• Points of interest; they trigger a strong immune response. Some need storage at specific low temperatures.
  • Examples; Oxford/AstraZeneca Covid-19 vaccine, Ebola vaccine and the Jannsen (J&J) vaccine still under trial.

Nucleic acid vaccines

  • How they work; these contain a segment of genetic material of the SARS-CoV-2 virus, either RNA or DNA, which is used by the patient’s cells to make a specific protein that the body recognises as pathogenic and results in an immune response against the SARS-CoV-2 virus. This response builds immune memory, so the body can fight off SARS-CoV-2 in future.
  • Points of interest; fast to develop so important in cases where variants are likely. Some need storage at specific low
    temperatures.
  • Examples; Pfizer/BioNTech and Moderna Covid-19 vaccines.

Protein vaccines

  • How they work; these contain proteins from the SARS-CoV-2 virus that are recognised by the immune system and triggers a response. This response builds immune memory, so the body can fight off SARS-CoV-2 in future.
  • Points of interest; previous safety profiles are excellent. They are usually administered with an adjuvant to boost an existing immune response. An adjuvant is a drug or other substance, or a combination of substances, that is used to increase the efficacy or potency of certain drugs.
  • Examples; Hepatitis B vaccine, the (still under trial) Novavax and the Sanofi GSK Covid-19 vaccines.

Inactivated vaccines

  • How they work; these contain already inactivated SARS-CoV-2 virus. This is recognised by the immune system and triggers a response. This response builds immune memory, so the body can fight off SARS-CoV-2 in future.
  • Points of interest; these may need to be administered with an adjuvant to boost the required immune response.
  • Examples; Influenza vaccine, the (still under trial) Sinovac and Sinopharm Covid-19 vaccines.

Attenuated vaccines

  • How they work; these contain weakened SARS-CoV-2 virus, which is recognised by the patient and triggers an immune response, but not one strong enough to cause illness. This response builds immune memory, so the body can fight off SARS-CoV-2 in future.
  • Points of interest; this long-established approach requires extensive trialling and time to ensure the response, which resembles that of an infected person, is appropriate.
  • Examples; oral polio vaccine, the (still under trial) Codagenix Covid-19 vaccine. 

Training

In August 2020, when lockdown restrictions allowed with social distancing and full PPE, I attended a meeting in a secondary care facility with other peers where we were to be trained in delivering vaccines in adherence to a set curriculum.5

We used a simulated model to practice intramuscular injections after being shown how best to assess the patient and choose the best site for intramuscular injection. Other aspects of training included:

  • Overview of immunity and how vaccines work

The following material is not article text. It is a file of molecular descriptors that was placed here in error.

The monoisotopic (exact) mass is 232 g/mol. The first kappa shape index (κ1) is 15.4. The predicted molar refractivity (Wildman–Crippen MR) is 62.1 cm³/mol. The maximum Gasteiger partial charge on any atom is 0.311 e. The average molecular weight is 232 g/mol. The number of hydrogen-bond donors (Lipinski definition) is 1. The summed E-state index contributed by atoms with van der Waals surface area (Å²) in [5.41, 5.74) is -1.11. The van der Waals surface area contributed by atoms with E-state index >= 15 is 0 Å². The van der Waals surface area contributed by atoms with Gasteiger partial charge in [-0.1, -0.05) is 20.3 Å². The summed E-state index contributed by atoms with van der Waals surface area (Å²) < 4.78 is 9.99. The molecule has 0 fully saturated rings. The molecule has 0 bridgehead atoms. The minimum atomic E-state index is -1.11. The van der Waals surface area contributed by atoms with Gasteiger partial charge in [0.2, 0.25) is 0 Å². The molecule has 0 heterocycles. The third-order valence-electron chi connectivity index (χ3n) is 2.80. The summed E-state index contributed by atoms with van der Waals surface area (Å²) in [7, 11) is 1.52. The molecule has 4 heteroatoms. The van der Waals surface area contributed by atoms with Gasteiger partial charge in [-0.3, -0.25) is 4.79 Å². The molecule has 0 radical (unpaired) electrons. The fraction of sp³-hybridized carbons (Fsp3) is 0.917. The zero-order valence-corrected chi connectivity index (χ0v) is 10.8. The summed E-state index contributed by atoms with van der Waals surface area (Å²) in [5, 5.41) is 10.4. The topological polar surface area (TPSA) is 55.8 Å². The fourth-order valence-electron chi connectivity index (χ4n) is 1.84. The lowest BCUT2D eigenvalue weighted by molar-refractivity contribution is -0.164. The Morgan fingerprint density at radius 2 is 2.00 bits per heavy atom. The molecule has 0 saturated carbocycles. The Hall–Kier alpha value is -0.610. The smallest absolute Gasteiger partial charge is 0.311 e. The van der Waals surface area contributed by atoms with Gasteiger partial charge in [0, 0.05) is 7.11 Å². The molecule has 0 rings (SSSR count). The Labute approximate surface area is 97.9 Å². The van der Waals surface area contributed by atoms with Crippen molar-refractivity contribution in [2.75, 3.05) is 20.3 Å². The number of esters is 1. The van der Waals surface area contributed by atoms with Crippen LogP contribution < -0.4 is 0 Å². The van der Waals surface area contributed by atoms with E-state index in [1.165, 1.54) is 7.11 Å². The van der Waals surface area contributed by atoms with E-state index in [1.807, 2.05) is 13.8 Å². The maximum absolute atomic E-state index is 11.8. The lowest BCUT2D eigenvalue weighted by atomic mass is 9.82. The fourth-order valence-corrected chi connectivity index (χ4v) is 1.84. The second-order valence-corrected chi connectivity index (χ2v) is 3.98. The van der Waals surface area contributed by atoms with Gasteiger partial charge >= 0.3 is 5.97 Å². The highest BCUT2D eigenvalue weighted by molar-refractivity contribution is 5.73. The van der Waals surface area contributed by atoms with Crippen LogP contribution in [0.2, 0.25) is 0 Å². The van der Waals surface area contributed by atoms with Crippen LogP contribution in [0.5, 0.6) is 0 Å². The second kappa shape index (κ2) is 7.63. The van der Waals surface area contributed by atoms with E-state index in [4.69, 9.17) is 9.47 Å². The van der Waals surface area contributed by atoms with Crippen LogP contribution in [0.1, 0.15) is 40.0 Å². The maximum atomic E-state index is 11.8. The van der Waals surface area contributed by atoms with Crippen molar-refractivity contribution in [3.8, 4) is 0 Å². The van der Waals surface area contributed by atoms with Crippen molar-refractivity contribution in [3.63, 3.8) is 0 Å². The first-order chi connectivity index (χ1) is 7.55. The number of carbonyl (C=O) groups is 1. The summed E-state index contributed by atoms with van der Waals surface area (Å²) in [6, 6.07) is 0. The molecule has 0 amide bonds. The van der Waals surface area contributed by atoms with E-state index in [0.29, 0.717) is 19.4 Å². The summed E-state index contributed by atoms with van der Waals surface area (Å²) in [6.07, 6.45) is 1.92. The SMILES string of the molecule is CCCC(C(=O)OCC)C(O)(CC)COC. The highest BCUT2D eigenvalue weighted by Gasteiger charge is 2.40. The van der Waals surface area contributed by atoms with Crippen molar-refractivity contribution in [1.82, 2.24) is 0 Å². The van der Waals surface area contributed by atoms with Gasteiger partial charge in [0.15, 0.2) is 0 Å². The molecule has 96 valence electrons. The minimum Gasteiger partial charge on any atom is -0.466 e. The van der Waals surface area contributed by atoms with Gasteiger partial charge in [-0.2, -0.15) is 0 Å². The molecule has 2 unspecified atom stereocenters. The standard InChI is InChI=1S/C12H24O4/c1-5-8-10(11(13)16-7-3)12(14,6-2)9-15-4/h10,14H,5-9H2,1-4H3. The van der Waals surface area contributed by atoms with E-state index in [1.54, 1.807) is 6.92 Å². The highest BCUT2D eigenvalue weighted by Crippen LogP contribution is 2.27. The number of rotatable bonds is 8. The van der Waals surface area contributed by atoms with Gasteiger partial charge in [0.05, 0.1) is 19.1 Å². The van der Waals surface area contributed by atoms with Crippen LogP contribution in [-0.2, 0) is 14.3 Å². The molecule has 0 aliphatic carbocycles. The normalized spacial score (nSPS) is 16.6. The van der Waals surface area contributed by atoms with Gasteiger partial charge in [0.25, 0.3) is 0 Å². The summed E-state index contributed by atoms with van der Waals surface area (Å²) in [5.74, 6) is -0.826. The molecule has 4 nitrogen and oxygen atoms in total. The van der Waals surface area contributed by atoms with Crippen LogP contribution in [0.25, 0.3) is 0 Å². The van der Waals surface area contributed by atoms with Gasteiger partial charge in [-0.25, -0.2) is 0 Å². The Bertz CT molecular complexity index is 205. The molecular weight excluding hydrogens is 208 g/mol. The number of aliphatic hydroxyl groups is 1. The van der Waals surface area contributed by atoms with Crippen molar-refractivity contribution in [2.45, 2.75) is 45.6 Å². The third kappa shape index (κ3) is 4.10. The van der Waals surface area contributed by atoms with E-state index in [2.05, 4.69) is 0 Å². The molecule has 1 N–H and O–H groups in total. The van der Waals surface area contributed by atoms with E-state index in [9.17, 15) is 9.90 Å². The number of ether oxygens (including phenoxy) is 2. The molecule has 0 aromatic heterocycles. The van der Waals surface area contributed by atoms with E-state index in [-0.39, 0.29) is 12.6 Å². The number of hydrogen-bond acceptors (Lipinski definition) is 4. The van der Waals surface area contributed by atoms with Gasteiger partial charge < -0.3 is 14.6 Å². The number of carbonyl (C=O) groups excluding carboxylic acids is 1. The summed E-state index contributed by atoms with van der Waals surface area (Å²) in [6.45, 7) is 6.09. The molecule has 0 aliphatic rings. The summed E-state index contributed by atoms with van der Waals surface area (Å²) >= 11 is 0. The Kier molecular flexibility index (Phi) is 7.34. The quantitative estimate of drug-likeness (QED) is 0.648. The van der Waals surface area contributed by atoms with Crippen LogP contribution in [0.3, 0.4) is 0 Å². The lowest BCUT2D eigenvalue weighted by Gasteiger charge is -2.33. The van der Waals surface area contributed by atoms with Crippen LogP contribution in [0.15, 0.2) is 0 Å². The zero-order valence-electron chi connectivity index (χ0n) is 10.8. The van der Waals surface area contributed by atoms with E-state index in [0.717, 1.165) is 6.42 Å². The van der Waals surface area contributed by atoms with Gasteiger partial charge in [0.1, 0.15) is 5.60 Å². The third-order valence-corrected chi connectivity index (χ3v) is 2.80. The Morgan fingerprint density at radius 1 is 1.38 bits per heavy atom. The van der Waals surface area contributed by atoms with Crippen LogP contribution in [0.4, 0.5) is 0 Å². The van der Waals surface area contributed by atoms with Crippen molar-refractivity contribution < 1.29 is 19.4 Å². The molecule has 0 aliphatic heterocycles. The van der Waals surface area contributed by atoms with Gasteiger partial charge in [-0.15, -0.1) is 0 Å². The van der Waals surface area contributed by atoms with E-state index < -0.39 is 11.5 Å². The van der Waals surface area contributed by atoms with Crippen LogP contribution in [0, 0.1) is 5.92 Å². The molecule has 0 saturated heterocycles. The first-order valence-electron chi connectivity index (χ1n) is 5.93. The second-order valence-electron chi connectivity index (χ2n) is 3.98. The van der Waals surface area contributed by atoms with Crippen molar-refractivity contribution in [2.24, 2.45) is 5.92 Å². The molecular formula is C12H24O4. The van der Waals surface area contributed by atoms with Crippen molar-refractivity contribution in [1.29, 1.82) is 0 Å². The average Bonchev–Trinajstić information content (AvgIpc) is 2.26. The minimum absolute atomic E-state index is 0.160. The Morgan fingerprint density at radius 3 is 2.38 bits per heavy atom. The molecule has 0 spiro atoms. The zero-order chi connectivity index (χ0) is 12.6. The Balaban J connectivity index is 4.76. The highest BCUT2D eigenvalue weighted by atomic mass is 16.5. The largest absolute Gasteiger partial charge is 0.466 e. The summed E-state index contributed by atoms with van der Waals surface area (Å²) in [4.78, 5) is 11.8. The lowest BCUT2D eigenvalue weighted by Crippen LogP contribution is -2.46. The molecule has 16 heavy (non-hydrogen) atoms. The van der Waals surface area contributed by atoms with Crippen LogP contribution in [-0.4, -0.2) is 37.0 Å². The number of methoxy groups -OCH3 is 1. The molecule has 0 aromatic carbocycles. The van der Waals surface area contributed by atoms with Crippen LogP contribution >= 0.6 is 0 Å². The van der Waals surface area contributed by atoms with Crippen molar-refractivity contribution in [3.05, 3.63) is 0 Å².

• Consent procedures
  • Vaccine storage, distribution and disposal
  • Immunisation procedures by nurses and allied health professionals
  • Contraindications and special considerations, immunisation and underlying medical conditions
  • Vaccine safety and adverse events reporting, surveillance and monitoring 

In addition to the above, in January 2021 I was required to undertake clinical governance training using the e-learning TURAS portal on the National Education for Scotland (NES) website. This evidence-based knowledge expanded on previous training with such topics as hand hygiene and relevant infection prevention, communication with patients and parents, legal aspects of vaccination (including incident response and reporting in cases of procedural error such as needle stick injury), anaphylaxis and other adverse events, and basic life support including CPR.6 Further advice on the minimum standards for immunisation allowed a competency assessment tool to be employed.7  

Vaccination Centres

After registering on a healthcare app called Allocate bank, shifts could be booked in four-hour slots; either 08.00-12.00, 12.00-16.00 and 16.00-20.00. You could work one, two or three shifts per day if these were available. Locations of the centres were spread around our Lanarkshire NHS health board, so the initial cohort of elderly patients could attend centres that were local and easily accessible by public or private transport. These were usually community centres manned by both council and NHS staff. Indeed, Health Secretary Matt Hancock visited one of these centres near the start of the programme to see first-hand how Scotland was rolling out the vaccine. 

In recent weeks, these local vaccination hubs have been closed to allow much bigger hubs to vaccinate the greater numbers of the public who are likely to be more mobile in the decreasing age groups as outlined by the Joint Committee on Vaccination and Immunisation (JCVI).8  

Vaccine Administration

Ideally, the vaccine should be administered into the deltoid muscle of the upper arm, some 2.5cm (two fingers’ width) below the acromial process, to avoid injury. This is best done by visualising an inverted triangle that extends from the base of your two fingers with the injection site in the centre of this triangle. Injection is by the insertion of the needle at right angles to the surface (figure 4). A 25mm needle length is standard, while a 38mm length needle is needed for adults with more fat covering their muscles. 

Figure 4: Insertion of the needle at right angles to the arm surface